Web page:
Knowing what I know now I can see why I behaved in certain ways during my time in the Army which at that time seemed strange to some of my army buddies.
I was on a course in Germany and a part of this course involved an escape and evasion exercise. During the early hours of one morning we were moving through a forest, when we came to a Y-junction in the track, you are taught that track junctions are one of the potential areas for an ambush.
We were meant to take the right hand fork to get to our rendezvous point (RV), but something was telling me not go that way but to take the left fork instead. I raised this with the rest of the patrol and during the discussion we had become divided about which way to go.
This should not have happened, but it is fair to say that we were already becoming fragmented and I was driving the wedge a bit deeper, not because I wanted to but because I was listening to my inner voice and I felt it was right to express myself, if I was to learn from this experience. It was decided that we should take the left fork in the end; we later found out that the next patrol that came through had taken the right hand fork and were subsequently bumped (ambushed).
During this course our patrol ended up being completely split down the middle, there was myself (Royal Artillery) and a Royal Engineer on one side and a Royal Signal Officer and a Light Infantry corporal on the other side. Some might say and indeed they even now might feel that this was a total disaster. I disagree; I saw it as a complete success, because I learnt so much about myself about my strengths and weaknesses and about others. If however it had been deemed a complete success my question is, what would I have learnt from it, perhaps not as much as I did?
We later came into conflict again, it had become apparent to me that we were now moving in circles and that we were being tracked by persons unknown to us, but I can have a really good guess as to who they were, unfortunately for them a blackbird had given them away. I pointed out to the patrol that we were moving circles because the church clock which chimed regularly started out on one side of us and now it was on the other side, plus we were moving through a dense pine forest that was so dark you could not see your hand in front of your face.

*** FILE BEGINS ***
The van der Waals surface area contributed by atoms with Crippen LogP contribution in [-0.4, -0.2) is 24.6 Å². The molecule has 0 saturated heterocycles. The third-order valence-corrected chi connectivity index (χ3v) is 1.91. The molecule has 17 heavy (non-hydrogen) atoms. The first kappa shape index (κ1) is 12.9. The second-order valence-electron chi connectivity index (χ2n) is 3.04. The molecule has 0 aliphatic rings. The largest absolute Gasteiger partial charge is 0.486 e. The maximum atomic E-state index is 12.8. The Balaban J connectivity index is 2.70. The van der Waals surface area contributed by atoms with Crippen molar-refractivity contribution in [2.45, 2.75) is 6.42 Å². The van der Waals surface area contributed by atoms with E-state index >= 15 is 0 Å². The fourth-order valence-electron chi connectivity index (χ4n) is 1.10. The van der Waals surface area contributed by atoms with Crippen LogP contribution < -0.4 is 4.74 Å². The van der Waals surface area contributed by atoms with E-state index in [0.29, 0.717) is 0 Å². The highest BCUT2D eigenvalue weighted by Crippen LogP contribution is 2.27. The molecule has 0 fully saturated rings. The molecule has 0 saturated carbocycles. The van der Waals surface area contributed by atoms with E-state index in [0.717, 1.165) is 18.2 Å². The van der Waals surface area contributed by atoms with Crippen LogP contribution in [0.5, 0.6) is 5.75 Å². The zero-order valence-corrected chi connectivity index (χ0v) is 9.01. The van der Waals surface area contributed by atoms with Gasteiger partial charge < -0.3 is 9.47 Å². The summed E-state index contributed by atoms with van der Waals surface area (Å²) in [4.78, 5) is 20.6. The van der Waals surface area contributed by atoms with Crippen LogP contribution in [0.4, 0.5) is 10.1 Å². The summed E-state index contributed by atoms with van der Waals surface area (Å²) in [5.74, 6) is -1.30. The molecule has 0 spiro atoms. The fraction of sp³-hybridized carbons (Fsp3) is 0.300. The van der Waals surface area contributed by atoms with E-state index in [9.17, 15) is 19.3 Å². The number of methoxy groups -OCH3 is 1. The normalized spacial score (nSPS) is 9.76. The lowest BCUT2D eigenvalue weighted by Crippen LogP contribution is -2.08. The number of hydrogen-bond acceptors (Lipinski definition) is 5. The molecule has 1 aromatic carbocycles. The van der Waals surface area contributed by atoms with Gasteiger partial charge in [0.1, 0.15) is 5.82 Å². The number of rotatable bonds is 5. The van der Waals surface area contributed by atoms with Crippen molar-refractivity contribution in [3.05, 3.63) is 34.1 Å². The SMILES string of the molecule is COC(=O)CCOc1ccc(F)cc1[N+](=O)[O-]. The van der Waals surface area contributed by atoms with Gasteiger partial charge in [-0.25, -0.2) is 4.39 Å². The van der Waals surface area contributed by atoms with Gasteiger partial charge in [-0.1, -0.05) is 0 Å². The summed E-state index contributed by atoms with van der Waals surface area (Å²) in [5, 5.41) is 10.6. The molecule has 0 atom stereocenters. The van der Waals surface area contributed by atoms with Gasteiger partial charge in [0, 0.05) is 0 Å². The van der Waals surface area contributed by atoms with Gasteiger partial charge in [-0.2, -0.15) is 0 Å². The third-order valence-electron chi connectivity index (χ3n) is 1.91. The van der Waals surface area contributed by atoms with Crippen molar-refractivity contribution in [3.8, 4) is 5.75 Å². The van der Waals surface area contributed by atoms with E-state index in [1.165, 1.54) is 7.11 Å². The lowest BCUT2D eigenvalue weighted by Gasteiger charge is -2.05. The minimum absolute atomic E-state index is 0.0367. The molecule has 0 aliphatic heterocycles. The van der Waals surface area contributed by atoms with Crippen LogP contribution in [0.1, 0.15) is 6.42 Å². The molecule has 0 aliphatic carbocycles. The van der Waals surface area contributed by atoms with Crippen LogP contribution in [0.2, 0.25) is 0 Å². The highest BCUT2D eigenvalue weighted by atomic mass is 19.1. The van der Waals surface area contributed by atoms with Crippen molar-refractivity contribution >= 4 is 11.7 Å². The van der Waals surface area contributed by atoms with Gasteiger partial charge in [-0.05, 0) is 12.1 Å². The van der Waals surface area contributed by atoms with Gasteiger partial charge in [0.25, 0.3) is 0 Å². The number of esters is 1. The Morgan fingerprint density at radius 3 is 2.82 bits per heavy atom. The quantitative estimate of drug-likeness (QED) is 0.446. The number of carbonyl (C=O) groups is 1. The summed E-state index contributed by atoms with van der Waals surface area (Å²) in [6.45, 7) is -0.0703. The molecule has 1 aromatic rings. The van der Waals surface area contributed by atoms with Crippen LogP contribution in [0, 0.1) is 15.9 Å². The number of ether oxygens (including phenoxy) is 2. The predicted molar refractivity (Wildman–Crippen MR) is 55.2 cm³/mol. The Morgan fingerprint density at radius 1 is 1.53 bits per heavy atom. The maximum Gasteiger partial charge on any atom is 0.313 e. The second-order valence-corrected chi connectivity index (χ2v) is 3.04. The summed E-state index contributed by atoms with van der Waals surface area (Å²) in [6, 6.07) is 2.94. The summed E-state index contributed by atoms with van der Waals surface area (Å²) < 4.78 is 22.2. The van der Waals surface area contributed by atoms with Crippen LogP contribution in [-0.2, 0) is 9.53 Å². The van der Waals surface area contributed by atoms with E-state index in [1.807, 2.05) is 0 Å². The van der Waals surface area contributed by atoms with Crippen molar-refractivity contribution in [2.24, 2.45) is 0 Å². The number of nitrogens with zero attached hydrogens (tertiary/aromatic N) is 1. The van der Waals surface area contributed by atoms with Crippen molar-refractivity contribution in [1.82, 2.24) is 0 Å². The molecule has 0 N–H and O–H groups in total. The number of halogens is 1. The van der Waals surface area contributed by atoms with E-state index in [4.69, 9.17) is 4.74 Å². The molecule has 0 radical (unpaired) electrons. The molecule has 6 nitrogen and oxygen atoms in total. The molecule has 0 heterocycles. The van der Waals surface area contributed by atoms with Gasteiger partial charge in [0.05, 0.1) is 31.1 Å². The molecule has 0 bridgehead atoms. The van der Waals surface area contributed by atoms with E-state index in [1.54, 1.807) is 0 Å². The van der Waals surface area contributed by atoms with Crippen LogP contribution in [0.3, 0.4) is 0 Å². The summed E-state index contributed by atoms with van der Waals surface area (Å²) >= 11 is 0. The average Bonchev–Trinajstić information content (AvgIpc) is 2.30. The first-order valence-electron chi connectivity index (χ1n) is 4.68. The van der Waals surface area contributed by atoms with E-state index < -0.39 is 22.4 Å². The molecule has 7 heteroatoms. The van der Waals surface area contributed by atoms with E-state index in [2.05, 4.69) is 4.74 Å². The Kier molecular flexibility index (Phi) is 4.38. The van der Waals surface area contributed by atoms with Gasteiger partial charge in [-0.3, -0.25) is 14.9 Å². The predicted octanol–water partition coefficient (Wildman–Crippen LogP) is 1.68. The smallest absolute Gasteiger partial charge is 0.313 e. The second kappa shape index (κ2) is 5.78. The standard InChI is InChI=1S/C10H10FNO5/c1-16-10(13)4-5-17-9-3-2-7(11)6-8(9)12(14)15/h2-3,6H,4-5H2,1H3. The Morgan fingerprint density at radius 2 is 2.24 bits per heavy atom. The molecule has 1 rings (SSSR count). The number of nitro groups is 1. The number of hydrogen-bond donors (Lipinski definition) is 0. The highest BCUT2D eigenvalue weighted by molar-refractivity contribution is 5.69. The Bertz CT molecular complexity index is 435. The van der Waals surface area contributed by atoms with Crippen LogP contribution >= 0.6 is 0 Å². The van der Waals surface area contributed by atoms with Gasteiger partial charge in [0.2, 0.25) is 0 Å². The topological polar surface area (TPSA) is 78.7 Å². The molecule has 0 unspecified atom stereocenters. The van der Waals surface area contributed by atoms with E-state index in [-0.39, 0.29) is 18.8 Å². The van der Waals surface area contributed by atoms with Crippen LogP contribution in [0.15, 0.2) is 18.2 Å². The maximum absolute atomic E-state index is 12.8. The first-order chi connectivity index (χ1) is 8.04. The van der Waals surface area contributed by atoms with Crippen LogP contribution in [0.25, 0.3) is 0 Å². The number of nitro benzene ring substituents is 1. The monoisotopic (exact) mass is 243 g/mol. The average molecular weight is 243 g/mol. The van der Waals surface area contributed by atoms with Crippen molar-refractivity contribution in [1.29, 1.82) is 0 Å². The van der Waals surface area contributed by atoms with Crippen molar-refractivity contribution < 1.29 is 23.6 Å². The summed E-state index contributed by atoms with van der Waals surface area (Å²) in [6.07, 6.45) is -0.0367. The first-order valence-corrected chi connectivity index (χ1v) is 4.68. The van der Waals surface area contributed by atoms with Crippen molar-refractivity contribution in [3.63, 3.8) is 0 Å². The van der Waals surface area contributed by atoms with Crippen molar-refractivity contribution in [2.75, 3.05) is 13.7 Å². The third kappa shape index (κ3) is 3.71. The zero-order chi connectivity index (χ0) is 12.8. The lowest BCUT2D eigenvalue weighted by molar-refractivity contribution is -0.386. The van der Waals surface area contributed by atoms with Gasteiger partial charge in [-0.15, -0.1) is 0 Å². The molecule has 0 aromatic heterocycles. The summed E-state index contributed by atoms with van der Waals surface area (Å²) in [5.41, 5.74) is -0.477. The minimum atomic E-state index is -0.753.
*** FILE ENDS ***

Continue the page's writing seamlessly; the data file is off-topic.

I suggested we lay up until dawn which was only a matter of a few hours away, because we do not know what is ahead of us and we could end up in trouble in other words someone could be seriously hurt. After some debate, I forced the situation and we ended up going to ground until dawn. Dawn came and we moved off, it just so happened that not more than 50m to our front was a 20-30m sheer drop onto a hard track. The officer looked back at me, and I at him, I wanted to say I told you so, but that would have been my ego and I resisted the temptation. Instead I was thankful that I trusted my instincts at the time and I was prepared to take stick for it as well, had I got it wrong.
Again it was not about right or wrong for me it was about trusting my inner voice and going with that even at the risk of being ridiculed by the others and it was also about the fact that I wanted to learn as much as I could from this course and not follow the leader I had work hard for nearly two years to get on the course so I wanted to make good use of it in everyway possible, after all is that not way people do this kind of course?
Some great lessons were learnt, which have stayed with me ever since, it was without doubt a very powerful course, the course in question was.
The Battlefield Survival Course @ the International Long Range and Reconnaissance Patrol School